Scouts Guide to the Zombie Apocalypse Director Christopher Landen is perhaps best known for writing four back-to-back films in the now thankfully defunct (apparently) Paranormal Activity franchise (he also directed The Marked Ones). Knowing that, you’d be forgiven for going into this horror-comedy with low expectations, even when considering the film’s title and trailer. It’s not so much that Landen comes with a bad track record (Paranormal Activity 2 and 3 are decent films) but he has already shown a gross lack of originality, and when tackling a genre that has cannibalised itself right down to the tendons, that’s a very, very big warning sign.
At it’s best, “Scouts” is a mish-mash of the worst parts of Superbad and the worst parts of Zombieland with nothing left to do but try and be as ridiculous and over-the-top as it can be with gore and general crass teen humour. At times, this approach works with the gore; not so much with the crass teen humour, which is bogged down by stale jokes (one character asks another, who is handling a bomb efficiently, “what are you? The Taliban.) and clumsy one-liners. Humour is far more effective in the physical action rather than the dialogue.
To be fair, this isn’t a movie that is trying to be original (at least I hope not) but everything is so paper-thin, particularly the characterisation and their relationships to one another that it’s hard to stay engaged. Within a trio of teenage friends on the cusp of junior year one is the excessively horny, inappropriate wild child (Carter, played by Logan Miller), one is the naive geeky kid who is too sensitive and – you guessed it – overweight (Augie, played by Joey Morgan), and the third, the obvious lead, is somewhere in between (Ben, played by Tye Sheridan).
All three are still in the scouts, Ben and Carter mainly because they want to remain loyal to Augie (who recently lost his father) while balancing that out with an attempt to get in with the jock and “hot girl” archetypes. It’s all fairly hum-drum and thankfully lost in jumpy moments of entertainment involving zombie stags and flamboyant homeless men; both of which elicit at least some chuckles while we watch this super cut of every teen comedy ever play out.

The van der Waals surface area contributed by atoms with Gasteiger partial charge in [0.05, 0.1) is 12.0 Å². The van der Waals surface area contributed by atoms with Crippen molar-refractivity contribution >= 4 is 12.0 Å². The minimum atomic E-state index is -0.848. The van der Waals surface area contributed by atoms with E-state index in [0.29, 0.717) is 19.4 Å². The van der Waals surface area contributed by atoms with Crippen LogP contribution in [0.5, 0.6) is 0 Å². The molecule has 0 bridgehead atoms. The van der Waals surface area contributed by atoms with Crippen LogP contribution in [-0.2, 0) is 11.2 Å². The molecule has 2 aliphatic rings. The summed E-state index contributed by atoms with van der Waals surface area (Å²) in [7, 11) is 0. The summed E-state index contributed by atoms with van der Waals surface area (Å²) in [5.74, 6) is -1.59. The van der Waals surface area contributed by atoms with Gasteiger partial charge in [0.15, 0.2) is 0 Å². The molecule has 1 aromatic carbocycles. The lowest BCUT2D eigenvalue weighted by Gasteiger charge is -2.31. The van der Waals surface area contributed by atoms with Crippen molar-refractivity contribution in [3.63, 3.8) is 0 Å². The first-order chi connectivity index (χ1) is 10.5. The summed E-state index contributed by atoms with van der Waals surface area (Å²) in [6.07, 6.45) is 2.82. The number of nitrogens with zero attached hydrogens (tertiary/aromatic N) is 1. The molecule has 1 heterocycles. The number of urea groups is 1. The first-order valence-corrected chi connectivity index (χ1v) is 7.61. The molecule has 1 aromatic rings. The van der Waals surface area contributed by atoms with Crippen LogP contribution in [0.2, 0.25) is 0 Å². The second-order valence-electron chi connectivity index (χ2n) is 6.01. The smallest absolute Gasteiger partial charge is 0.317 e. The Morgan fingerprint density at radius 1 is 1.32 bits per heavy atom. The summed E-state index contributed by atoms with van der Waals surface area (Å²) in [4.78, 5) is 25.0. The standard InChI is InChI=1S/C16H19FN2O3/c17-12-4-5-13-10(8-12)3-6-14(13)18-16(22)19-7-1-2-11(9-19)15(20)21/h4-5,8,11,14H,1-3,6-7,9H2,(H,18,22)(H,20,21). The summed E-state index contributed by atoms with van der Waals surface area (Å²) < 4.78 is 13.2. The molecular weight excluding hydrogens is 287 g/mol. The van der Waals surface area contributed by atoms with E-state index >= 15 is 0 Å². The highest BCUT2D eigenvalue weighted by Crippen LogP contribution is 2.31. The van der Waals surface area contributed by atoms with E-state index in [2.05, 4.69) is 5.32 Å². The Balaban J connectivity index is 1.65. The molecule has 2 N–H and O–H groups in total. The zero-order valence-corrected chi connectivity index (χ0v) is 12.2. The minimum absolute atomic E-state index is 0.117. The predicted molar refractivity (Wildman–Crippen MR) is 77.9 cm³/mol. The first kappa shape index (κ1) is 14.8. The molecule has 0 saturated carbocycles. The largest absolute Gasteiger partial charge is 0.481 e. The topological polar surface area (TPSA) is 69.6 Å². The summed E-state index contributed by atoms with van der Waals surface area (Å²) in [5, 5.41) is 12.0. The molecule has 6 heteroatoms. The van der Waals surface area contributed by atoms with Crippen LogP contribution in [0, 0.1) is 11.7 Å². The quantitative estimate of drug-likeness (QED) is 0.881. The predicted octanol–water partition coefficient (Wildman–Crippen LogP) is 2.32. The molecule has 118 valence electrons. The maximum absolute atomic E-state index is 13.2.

“Scouts” picks up when the zombies spill out onto the street, the lab-born virus spreading to both human and animal while the cool kid party that Carter and Ben so desperately wanted to attend continues in a warehouse, with all attendees completely unaware.
Some spirited ideas are thrown around when it comes to zombie-deaths and the more explicit attempts at gross-out gags (elderly zombie penises are funny as it turns out) but the appeal is often lost in the frenetic pace, which jumps straight back into recycled territory every time “Scouts” starts to show some promise.
The film’s few and far between attempts at ingenuity has Landen often sacrificing consistency, particularly where the zombies are concerned; some walk, some jog, some run, some are even sentient enough to sing Britney Spears or perform strip routines; one (Anchorman alum David Koechner) even becomes the main running joke as it refuses to die despite being set on fire run over, and blown up. It takes away from any kind of plot structure and adds to the rapidly declining level of interest most viewers over the age of 18 would feel.
It’s hard not to feel uninspired even when considering that the last thing “Scouts” wants is to be taken seriously. Some ideas are executed relatively well, while most are not and what you are left with is one very dull horror-comedy that is neither thrilling enough or funny enough to even come close to all those superior movies from which it borrows.
Review Score: ONE AND A HALF STARS (OUT OF FIVE)
Running Time: 93 minutes
Scouts Guide to the Zombie Apocalypse is in Australian cinemas from Thursday 5th November